Fig. 1.

a Clinical picture of the swelling arising from the TA just above the insertion site. b Preoperative X-ray showing soft tissue shadow in the posterior aspect of distal TA. c MRI image of the lesion showing the high signal intensity structure along TA 2 cm proximal to the insertion site suggestive of TX. TA, tendoachilles; TX, tendon xanthoma; MRI, magnetic resonance imaging.

Fig. 1.

a Clinical picture of the swelling arising from the TA just above the insertion site. b Preoperative X-ray showing soft tissue shadow in the posterior aspect of distal TA. c MRI image of the lesion showing the high signal intensity structure along TA 2 cm proximal to the insertion site suggestive of TX. TA, tendoachilles; TX, tendon xanthoma; MRI, magnetic resonance imaging.

Close modal

X-ray of heel showed soft tissue shadow without the involvement of bone (Fig. 1b). Ultrasonography of the swelling showed a homogenous hypoechoic lesion inside the TA. The magnetic resonance imaging of the left ankle showed swelling (hyperintensity structure) of 6 × 3 × 2 cm, arising from TA (Fig. 1c) suggestive of tendon xanthoma (TX). After clinical and radiological examination, the provisional diagnosis was made as TX with differential diagnosis as cholesterol accumulation, tendonitis, peritendinitis or bursitis, trauma, nodules from rheumatic arthritis, or gout tophi. The patient was advised for general medicine consultation for further investigation and medical management because of TX. Her Total cholesterol level was 361 mg/dL, and the total LDL-C level was 277 mg/dL as per the laboratory report. Her mother was having hyperlipidemia and under treatment for the same. She was diagnosed as heterozygous FH and she was put on atorvastatin 20 mg once daily as suggested by the concern physician.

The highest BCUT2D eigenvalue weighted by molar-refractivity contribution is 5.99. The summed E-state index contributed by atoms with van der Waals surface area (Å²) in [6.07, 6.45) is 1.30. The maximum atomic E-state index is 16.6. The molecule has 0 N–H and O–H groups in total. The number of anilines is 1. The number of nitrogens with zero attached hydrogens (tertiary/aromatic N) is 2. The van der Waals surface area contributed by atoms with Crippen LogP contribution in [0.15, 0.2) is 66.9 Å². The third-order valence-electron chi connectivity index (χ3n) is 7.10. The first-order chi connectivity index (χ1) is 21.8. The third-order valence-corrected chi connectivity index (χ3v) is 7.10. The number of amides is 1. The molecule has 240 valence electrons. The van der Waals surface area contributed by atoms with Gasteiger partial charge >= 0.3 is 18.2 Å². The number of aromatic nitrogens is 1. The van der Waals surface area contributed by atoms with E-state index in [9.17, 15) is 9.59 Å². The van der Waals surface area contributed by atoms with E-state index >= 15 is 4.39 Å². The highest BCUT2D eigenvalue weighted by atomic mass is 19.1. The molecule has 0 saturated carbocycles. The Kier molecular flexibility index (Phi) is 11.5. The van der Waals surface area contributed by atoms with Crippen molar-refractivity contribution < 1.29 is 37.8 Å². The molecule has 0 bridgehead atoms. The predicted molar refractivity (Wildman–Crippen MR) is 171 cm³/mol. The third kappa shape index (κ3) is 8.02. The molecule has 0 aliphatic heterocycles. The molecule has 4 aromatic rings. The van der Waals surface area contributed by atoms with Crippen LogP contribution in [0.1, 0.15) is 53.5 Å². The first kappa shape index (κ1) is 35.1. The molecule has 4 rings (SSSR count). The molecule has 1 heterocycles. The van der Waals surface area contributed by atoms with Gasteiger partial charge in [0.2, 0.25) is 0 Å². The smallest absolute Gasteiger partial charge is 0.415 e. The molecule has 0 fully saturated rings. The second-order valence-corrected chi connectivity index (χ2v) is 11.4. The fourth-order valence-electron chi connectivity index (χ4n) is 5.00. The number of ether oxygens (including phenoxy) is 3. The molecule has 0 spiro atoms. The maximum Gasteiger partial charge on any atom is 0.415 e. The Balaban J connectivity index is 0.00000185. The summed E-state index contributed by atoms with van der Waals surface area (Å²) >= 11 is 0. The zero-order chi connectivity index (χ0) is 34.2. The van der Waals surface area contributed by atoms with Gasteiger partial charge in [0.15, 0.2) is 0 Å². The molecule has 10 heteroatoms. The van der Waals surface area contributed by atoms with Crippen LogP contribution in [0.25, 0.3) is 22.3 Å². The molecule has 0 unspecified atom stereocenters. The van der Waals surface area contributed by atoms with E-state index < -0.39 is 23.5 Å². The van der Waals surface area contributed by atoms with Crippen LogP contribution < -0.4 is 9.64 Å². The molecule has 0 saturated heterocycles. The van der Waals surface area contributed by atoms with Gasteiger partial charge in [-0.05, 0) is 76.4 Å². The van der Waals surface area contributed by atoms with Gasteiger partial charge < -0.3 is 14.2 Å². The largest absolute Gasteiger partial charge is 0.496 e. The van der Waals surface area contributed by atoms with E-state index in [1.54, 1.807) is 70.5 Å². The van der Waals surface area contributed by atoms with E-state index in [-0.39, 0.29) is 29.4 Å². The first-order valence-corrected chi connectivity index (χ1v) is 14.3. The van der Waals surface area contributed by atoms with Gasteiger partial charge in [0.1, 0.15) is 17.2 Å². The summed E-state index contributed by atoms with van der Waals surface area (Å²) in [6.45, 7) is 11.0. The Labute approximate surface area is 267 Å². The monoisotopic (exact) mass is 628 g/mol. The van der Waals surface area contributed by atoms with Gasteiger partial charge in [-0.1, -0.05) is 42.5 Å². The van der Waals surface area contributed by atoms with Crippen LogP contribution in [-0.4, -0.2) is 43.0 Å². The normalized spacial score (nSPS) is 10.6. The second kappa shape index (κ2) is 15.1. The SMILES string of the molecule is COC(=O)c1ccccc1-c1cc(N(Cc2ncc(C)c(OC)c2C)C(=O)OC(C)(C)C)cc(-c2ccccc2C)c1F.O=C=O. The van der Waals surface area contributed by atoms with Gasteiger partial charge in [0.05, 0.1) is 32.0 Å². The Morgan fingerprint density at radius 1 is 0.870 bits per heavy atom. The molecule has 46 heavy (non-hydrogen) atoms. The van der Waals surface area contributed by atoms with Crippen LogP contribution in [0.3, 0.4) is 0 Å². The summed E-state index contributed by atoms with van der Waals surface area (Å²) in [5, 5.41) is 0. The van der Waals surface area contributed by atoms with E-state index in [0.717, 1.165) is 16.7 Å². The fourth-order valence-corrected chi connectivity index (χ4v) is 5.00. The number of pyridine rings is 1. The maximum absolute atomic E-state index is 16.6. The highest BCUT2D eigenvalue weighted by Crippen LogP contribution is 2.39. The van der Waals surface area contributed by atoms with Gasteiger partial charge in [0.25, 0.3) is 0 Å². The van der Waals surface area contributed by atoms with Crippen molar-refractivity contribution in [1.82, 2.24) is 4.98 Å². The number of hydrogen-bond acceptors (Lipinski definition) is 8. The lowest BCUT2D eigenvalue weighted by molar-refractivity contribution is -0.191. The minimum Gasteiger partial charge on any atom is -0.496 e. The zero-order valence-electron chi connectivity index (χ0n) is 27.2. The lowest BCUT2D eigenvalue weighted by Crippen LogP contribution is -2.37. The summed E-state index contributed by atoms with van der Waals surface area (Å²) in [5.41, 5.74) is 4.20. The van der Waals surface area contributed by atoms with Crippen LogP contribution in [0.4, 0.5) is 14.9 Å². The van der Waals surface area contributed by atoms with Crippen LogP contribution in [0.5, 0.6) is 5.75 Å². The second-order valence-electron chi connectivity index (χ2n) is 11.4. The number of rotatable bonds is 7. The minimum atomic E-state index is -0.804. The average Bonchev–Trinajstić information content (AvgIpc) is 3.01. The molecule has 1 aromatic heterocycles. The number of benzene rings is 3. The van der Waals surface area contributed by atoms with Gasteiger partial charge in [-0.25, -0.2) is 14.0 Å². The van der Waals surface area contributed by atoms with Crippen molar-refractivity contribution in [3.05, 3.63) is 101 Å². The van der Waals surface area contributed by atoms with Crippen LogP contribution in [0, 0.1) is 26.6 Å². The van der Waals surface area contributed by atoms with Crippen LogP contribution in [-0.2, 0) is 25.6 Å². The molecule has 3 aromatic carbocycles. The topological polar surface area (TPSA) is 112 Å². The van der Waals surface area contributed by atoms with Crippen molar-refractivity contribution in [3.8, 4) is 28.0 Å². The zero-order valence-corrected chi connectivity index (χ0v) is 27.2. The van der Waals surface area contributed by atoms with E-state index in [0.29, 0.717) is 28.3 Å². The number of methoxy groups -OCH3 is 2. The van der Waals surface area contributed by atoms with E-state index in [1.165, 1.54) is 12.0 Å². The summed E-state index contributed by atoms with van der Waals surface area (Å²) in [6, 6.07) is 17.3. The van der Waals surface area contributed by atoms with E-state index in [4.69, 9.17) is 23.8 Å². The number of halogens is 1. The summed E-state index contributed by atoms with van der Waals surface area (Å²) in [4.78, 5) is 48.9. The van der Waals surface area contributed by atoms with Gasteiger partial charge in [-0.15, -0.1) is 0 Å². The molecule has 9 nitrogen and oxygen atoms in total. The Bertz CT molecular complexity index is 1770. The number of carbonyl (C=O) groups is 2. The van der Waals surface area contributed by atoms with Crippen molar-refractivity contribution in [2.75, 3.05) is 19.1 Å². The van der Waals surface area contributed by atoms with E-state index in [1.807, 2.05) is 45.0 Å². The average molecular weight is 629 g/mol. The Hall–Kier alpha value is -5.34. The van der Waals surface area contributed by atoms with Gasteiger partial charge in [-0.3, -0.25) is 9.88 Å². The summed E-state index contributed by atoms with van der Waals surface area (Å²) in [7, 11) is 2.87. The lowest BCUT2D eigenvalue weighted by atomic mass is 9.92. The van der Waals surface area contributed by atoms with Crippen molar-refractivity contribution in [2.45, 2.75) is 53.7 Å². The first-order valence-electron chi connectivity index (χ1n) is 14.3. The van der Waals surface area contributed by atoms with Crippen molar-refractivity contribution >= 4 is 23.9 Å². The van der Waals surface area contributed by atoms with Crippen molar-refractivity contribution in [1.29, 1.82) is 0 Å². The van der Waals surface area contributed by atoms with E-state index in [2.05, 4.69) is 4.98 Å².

Her LDL-C level was 198 mg/dL after 3 weeks of atorvastatin therapy. There was no reduction in the size of the swelling after 3 weeks. There was a pain due to the mechanical block on the dorsiflexion of the foot and the patient was uncomfortable during walking. The swelling was intervened surgically due to persistent pain and gait disturbance. Intraoperatively, full-thickness involvement was found and the total excision of the affected part was done through the posterior approach and sent for histopathological examination. In the neutral position of the ankle, a gap of about 6 cm was created due to excision of the affected part and that was reconstructed by harvesting short FHL graft and transfixing with bioabsorbable interference screw through the calcaneum (Fig. 2b). Histopathological examination confirms our diagnosis of TX (Fig. 2a). Macroscopically, it showed cut section which was firm, solid, and greyish-yellow in color. On the microscopic section, fibrocartilaginous tissue infiltrated by foamy histiocytes was seen. There were large areas of cholesterol cleft surrounded by foreign body giant cells.

Fig. 2.

a Microscopic section showing fibrocartilaginous tissue infiltrated by foamy histiocytes areas of cholesterol cleft surrounded by foreign body giant cells. b Immediate postoperative X-ray showing immobilization of ankle in plantar flexion with dorsal slab.